Bob: (Dressed as stereotypical Viking) Seamus: Dare I ask? Bob: We need to be more like Scandinavia so we can be happy like them! Seamus: How do we need to be more like Scandinavia? Bob: Their poverty rate is less than half the United States’, they have free health care, free higher education, free parental leave, free vacation, free retirement, a living minimum wage, a higher happiness index score and a higher individual GDP than the US! All with only a barely higher individual tax burden than we have here! Scandinavia proves that democratic socialism can work! Seamus: Actually, Bob, the Scandinavian countries that people like to point to, like Sweden, Denmark, Finland, and Norway, aren’t really socialist at all. Bob: What?? Seamus: Not only has the Prime Minister of Denmark gone out of his way to publicly say that they’re a market economy, those 4 Scandinavian countries rank about the same as the US as far as economic freedom is concerned. Yes, they have very robust welfare systems that previous administrations have put in place, but they’ve been trimming back both their social programs and their levels of taxation since the 1990s once the people realized that their economies were suffering because of the expanding “tax and spend” social democracy policies that kept being implemented. As far as “levels of poverty” are concerned, national-level poverty is measured comparatively to what other people in that same country are making, and where that line is set varies from country to country. Not even the World Bank will release comparative data sets on that. And all 4 countries have higher individual AND family tax burdens than the US, with Sweden’s and Finland’s being significantly higher. I wouldn’t call that free ANYTHING. Bob: But what about their GDP, huh? Seamus: Well, according to the World Bank’s most recent data, only Norway had a GDP per capita that was higher than the US, and that’s largely because of their relatively large petroleum reserves. It’s also worth noting that their per capita GDP has sharply DECREASED in recent years. In 2013, it was over $100,000 a year. In 2017, it was $75,000. That’s a big change, and not for the better. Bob: Their high minimum wage? Seamus: By and large, isn’t set by the government. It’s negotiated industry by industry, between unions and businesses usually. And if a union isn’t involved, it’s negotiated between the worker and the business. Government doesn’t have much of anything to do with it. Bob: But… but… they’re so happy…? Seamus: Bob, most Scandinavians consider it very impolite to tell someone else, particularly a stranger like a survey-taker, that they’re unhappy. And if you look at the World Health Organization's statistics on telling signs of mental health like alcohol consumption, they’re about on par with the US, in that regard. Bob: (droopy Viking horns) Oh. Seamus: Look, Bob, it’s great that you want other people to be happier. It’s great that you want to be happier, too. But maybe we could find a way that doesn’t involve government mandates or Viking horns? Bob: VALHALLA! (World Bank data on Scandinavian GDP per capita vs. US) Links below are the World Health Organization data sets by country regarding alcohol consumption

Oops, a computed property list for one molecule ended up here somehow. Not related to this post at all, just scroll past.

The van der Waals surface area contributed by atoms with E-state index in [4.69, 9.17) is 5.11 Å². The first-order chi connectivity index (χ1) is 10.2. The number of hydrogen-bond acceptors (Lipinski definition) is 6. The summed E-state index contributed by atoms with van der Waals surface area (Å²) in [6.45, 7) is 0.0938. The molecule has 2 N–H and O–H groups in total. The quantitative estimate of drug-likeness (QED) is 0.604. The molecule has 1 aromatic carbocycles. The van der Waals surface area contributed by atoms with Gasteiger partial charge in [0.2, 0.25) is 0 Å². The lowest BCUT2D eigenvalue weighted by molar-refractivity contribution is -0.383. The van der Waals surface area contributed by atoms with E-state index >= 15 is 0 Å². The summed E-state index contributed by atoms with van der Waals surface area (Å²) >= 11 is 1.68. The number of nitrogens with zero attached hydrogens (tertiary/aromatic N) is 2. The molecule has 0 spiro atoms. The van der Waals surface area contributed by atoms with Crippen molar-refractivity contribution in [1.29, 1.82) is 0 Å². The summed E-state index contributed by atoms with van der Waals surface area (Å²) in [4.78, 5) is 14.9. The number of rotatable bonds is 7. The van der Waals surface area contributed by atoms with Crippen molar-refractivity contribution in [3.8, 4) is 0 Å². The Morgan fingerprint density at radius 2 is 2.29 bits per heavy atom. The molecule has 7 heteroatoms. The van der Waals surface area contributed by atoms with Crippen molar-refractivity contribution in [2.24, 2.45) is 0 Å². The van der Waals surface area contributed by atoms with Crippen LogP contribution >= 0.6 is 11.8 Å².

Common Sense Soapbox


About this show

Short videos with a punchy, comedic tone and entertaining Socratic characters taking on trending issues and important concepts from a classical liberal perspective, written & animated by Seamus Coughlin.

The Myth of Scandinavian Socialism

July 9, 2019

Tons of people who support "Democratic Socialism" argue that the US should be more like Scandinavia, and while there are some great things about Denmark, Sweden, Finland, and Norway, the idea that they're good examples of socialism is a myth.

Written by Seamus Coughlin & Jen Maffessanti
Animated by Seamus Coughlin
Produced by Sean W. Malone


The Myth of Scandinavian Socialism
Scandinavia is No Socialist Valhalla
If Scandinavia is Socialist, So is the U.S.
Are Scandinavians Really That Happy?

All Shows

Invisible Hands

Popular YouTube host Kevin Lieber (VSauce2) hosts this informative and entertaining video series designed to introduce key concepts of economics to younger audiences through credible arguments, comedy... And puppets!

Connect with FEE